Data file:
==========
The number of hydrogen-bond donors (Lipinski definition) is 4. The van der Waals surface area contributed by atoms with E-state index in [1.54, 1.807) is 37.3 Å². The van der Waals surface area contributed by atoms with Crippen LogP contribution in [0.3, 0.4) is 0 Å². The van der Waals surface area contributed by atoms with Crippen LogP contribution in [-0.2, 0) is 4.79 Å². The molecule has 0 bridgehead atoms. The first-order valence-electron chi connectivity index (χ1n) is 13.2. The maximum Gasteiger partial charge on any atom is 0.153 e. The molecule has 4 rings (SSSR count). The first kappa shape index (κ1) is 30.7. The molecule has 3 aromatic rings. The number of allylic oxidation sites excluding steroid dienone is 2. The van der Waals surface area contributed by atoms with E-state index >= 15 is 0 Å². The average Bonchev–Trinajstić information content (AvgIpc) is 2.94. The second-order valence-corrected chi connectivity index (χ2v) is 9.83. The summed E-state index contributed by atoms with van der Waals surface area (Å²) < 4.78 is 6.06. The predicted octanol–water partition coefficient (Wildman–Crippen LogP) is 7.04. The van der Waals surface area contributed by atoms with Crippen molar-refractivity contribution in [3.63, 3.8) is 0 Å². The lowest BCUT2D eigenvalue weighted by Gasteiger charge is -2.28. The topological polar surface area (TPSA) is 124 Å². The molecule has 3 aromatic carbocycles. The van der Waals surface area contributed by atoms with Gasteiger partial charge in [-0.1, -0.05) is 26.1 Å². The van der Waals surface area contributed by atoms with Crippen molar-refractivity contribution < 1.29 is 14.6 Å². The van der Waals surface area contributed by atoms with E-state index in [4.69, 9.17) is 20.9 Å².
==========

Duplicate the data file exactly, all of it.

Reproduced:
The number of hydrogen-bond donors (Lipinski definition) is 4. The van der Waals surface area contributed by atoms with E-state index in [1.54, 1.807) is 37.3 Å². The van der Waals surface area contributed by atoms with Crippen LogP contribution in [0.3, 0.4) is 0 Å². The van der Waals surface area contributed by atoms with Crippen LogP contribution in [-0.2, 0) is 4.79 Å². The molecule has 0 bridgehead atoms. The first-order valence-electron chi connectivity index (χ1n) is 13.2. The maximum Gasteiger partial charge on any atom is 0.153 e. The molecule has 4 rings (SSSR count). The first kappa shape index (κ1) is 30.7. The molecule has 3 aromatic rings. The number of allylic oxidation sites excluding steroid dienone is 2. The van der Waals surface area contributed by atoms with E-state index >= 15 is 0 Å². The average Bonchev–Trinajstić information content (AvgIpc) is 2.94. The second-order valence-corrected chi connectivity index (χ2v) is 9.83. The summed E-state index contributed by atoms with van der Waals surface area (Å²) < 4.78 is 6.06. The predicted octanol–water partition coefficient (Wildman–Crippen LogP) is 7.04. The van der Waals surface area contributed by atoms with Crippen molar-refractivity contribution in [3.63, 3.8) is 0 Å². The lowest BCUT2D eigenvalue weighted by Gasteiger charge is -2.28. The topological polar surface area (TPSA) is 124 Å². The molecule has 3 aromatic carbocycles. The van der Waals surface area contributed by atoms with Gasteiger partial charge in [-0.1, -0.05) is 26.1 Å². The van der Waals surface area contributed by atoms with Crippen molar-refractivity contribution < 1.29 is 14.6 Å². The van der Waals surface area contributed by atoms with E-state index in [4.69, 9.17) is 20.9 Å².